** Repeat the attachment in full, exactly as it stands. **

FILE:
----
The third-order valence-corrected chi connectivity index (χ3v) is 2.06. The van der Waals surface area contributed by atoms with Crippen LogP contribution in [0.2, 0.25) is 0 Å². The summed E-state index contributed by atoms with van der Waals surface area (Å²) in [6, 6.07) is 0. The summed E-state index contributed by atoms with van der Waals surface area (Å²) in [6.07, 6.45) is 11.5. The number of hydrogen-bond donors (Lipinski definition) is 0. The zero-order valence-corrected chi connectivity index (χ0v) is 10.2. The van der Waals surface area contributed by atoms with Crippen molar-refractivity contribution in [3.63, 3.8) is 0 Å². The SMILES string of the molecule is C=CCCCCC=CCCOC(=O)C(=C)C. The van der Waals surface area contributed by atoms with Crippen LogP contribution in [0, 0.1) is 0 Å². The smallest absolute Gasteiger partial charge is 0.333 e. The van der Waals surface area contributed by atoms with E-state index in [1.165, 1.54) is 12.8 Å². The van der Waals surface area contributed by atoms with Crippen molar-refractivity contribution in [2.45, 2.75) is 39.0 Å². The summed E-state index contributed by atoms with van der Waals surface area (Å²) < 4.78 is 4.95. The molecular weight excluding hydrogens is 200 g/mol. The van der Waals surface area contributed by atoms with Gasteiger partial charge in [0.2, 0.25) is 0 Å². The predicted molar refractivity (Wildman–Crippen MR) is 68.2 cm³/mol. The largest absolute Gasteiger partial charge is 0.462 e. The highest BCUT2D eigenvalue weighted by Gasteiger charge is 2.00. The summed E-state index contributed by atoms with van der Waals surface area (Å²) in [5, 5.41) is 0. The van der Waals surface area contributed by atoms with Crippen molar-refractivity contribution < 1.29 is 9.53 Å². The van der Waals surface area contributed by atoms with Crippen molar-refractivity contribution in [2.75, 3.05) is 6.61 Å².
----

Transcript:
The third-order valence-corrected chi connectivity index (χ3v) is 2.06. The van der Waals surface area contributed by atoms with Crippen LogP contribution in [0.2, 0.25) is 0 Å². The summed E-state index contributed by atoms with van der Waals surface area (Å²) in [6, 6.07) is 0. The summed E-state index contributed by atoms with van der Waals surface area (Å²) in [6.07, 6.45) is 11.5. The number of hydrogen-bond donors (Lipinski definition) is 0. The zero-order valence-corrected chi connectivity index (χ0v) is 10.2. The van der Waals surface area contributed by atoms with Crippen molar-refractivity contribution in [3.63, 3.8) is 0 Å². The SMILES string of the molecule is C=CCCCCC=CCCOC(=O)C(=C)C. The van der Waals surface area contributed by atoms with Crippen LogP contribution in [0, 0.1) is 0 Å². The smallest absolute Gasteiger partial charge is 0.333 e. The van der Waals surface area contributed by atoms with E-state index in [1.165, 1.54) is 12.8 Å². The van der Waals surface area contributed by atoms with Crippen molar-refractivity contribution in [2.45, 2.75) is 39.0 Å². The summed E-state index contributed by atoms with van der Waals surface area (Å²) < 4.78 is 4.95. The molecular weight excluding hydrogens is 200 g/mol. The van der Waals surface area contributed by atoms with Gasteiger partial charge in [0.2, 0.25) is 0 Å². The predicted molar refractivity (Wildman–Crippen MR) is 68.2 cm³/mol. The largest absolute Gasteiger partial charge is 0.462 e. The highest BCUT2D eigenvalue weighted by Gasteiger charge is 2.00. The summed E-state index contributed by atoms with van der Waals surface area (Å²) in [5, 5.41) is 0. The van der Waals surface area contributed by atoms with Crippen molar-refractivity contribution < 1.29 is 9.53 Å². The van der Waals surface area contributed by atoms with Crippen molar-refractivity contribution in [2.75, 3.05) is 6.61 Å².